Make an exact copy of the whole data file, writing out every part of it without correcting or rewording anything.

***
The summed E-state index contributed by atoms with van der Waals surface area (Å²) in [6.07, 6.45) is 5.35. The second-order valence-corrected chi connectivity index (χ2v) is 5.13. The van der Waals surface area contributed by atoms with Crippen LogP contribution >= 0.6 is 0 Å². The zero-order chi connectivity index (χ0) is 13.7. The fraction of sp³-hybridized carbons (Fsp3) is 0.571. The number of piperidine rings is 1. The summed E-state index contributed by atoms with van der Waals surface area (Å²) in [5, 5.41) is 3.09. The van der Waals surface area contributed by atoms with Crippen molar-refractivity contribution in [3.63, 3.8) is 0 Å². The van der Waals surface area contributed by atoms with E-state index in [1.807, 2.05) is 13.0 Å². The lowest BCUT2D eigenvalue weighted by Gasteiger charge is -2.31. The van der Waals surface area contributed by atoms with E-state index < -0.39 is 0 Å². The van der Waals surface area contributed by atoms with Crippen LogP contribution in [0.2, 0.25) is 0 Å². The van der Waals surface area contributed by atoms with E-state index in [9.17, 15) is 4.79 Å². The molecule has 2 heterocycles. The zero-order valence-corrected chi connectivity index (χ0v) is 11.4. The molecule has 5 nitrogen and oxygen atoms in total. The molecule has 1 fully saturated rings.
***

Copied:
The summed E-state index contributed by atoms with van der Waals surface area (Å²) in [6.07, 6.45) is 5.35. The second-order valence-corrected chi connectivity index (χ2v) is 5.13. The van der Waals surface area contributed by atoms with Crippen LogP contribution >= 0.6 is 0 Å². The zero-order chi connectivity index (χ0) is 13.7. The fraction of sp³-hybridized carbons (Fsp3) is 0.571. The number of piperidine rings is 1. The summed E-state index contributed by atoms with van der Waals surface area (Å²) in [5, 5.41) is 3.09. The van der Waals surface area contributed by atoms with Crippen molar-refractivity contribution in [3.63, 3.8) is 0 Å². The van der Waals surface area contributed by atoms with E-state index in [1.807, 2.05) is 13.0 Å². The lowest BCUT2D eigenvalue weighted by Gasteiger charge is -2.31. The van der Waals surface area contributed by atoms with E-state index < -0.39 is 0 Å². The van der Waals surface area contributed by atoms with Crippen LogP contribution in [0.2, 0.25) is 0 Å². The van der Waals surface area contributed by atoms with E-state index in [9.17, 15) is 4.79 Å². The molecule has 2 heterocycles. The zero-order valence-corrected chi connectivity index (χ0v) is 11.4. The molecule has 5 nitrogen and oxygen atoms in total. The molecule has 1 fully saturated rings.